Primary hippocampal and cortical neurons were dissociated from newborn or E18 rats, respectively, and maintained in culture for 1-3 weeks as described previously . Primary cerebellum cultures with enriched Purkinje neurons were made as previously described . Anti-KChIP1 monoclonal antibody was commercially generated . Anti-SV2 was a gift from Dr. K.M. Buckley. Anti-synaptophysin, anti-calbindin and anti-enhanced green fluorescence protein (EGFP) were purchased from Sigma (St. Louis, MO) and Clontech (Palo Alto, CA), respectively.
The cDNA encoding KChIP1 was cloned into pEGFPN (Clontech) and pcDNA3.1(-)MycHis (Invitrogen, San Diego, CA) by PCR to generate plasmids expressing C-terminally tagged KChIP1-EGFP and KChIP1-mycHis in mammalian cells. Primers for PCR were: 5'-gggaattcgccaccatgggggccgtcatgggcacc-3' (forward) and 5'-ggggatccacatgacattttgaaacagctggag-3' (reverse). The coding sequence of KChIP1 was cloned into pGEX4T2 (Amersham, Uppsala, Sweden) to express a GST-KChIP1 fusion protein. All plasmids were confirmed by sequencing. For expressing KChIP1 in neurons, EGFP and KChIP1-EGFP cDNAs were excised from pEGFPN2 and pEGFPN2-KChIP1 plasmids by Eco RI and Not I digestion, respectively. The fragments were then cloned into a Sma I digested pSFV1 plasmid (Invitrogen).
GST-KChIP1 fusion protein was produced and purified following the manufacturer's protocol. The GST-KChIP1 protein was used to immunize rabbits in order to raise polyclonal anti-KChIP1 antibodies. Antibody production was performed by Immungenex (San Diego, CA).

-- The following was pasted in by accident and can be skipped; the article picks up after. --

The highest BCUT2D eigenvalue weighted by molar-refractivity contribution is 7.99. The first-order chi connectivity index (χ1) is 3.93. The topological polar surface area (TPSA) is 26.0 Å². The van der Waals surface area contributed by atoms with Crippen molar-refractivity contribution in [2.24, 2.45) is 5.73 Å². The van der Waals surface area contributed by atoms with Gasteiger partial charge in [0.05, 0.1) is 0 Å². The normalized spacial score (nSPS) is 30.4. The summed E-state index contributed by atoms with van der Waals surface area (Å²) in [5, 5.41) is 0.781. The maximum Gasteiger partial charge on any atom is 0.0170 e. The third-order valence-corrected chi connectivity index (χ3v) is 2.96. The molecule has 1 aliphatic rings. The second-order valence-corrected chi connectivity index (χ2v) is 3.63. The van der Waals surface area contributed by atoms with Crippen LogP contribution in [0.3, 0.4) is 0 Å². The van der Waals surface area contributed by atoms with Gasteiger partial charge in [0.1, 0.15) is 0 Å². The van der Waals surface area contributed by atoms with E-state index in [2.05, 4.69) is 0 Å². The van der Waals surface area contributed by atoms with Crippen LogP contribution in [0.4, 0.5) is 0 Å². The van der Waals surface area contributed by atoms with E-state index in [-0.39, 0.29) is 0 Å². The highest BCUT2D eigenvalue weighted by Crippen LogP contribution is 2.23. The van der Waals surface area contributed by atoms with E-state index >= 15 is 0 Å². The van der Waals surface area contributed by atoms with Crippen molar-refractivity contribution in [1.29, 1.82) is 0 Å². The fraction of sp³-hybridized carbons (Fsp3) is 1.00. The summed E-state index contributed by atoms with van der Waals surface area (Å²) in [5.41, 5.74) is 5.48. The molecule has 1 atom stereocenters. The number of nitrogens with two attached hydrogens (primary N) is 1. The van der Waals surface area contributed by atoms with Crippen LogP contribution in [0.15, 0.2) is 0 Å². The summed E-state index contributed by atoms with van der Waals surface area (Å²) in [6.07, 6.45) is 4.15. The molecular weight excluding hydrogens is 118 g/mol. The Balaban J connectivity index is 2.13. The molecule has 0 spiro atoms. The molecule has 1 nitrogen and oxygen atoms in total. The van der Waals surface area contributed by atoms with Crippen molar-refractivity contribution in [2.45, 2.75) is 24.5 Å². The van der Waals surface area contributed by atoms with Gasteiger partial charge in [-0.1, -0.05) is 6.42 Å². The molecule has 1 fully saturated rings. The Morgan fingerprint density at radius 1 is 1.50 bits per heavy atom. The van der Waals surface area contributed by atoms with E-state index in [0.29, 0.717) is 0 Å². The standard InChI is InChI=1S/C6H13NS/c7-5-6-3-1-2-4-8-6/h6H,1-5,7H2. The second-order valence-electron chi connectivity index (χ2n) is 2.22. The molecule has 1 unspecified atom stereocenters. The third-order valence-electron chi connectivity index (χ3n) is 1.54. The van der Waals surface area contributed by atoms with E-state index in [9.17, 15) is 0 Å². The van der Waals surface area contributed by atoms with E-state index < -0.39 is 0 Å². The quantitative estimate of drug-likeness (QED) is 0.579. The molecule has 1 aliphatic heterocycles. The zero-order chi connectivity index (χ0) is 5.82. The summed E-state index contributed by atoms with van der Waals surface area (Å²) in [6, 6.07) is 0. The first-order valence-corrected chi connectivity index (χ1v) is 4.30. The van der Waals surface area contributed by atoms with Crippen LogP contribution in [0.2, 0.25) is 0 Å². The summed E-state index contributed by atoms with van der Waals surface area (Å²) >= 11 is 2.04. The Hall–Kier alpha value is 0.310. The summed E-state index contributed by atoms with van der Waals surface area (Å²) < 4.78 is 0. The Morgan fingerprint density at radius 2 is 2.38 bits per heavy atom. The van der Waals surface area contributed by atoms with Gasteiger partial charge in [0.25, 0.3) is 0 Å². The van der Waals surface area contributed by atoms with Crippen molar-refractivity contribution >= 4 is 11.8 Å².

Non-radioactive in situ hybridization was performed essentially as described previously . Briefly, adult mice (2-4 months) were perfused and fixed with 4% paraformaldehyde. Brains were dissected and fixed overnight. Fifty-micron thick cryo-cut sections were obtained. Antisense and sense RNA probes were in vitro transcribed and labeled using KChIP1 cDNA fragments as templates and a mixture of nucleotides containing digoxygenin-UTP. Hybridization was carried out at 65°C overnight. Signals were detected with an alkaline phosphatase-conjugated goat anti-digoxygenin antibody and developed using NBT/BCIP. Immunostaining was performed after in situ hybridization. Sections were analyzed under either deconvolution or confocal microscopy.
We constructed a fusion protein between EGFP and KChIP1, and inserted the fused gene or EGFP alone under the CMV promoter into a Semliki Forest Virus vector (pSFV, Invitrogen). pSFV1/EGFP, pSFV1/KChIP1-EGFP, and virus Helper 2 DNA were linearized by Spe I. One μg DNA was transcribed in vitro using the mMessage mMachine kit (Ambion, Austin, TX). pSFV1 viral particles were generated according to instructions provided by Invitrogen. For infection of primary neurons, the original culture medium was changed to a serum-free medium. Viral particles pre-treated with chymotrypsin (Sigma) were added to the cultures at a 1 to 10 dilution. The infection was performed for 1 hour at 37°C, followed by replacement of the infection medium with conditioned culture medium. Infected neurons were monitored for expression of EGFP and used for patch-clamp recordings 18-30 h later.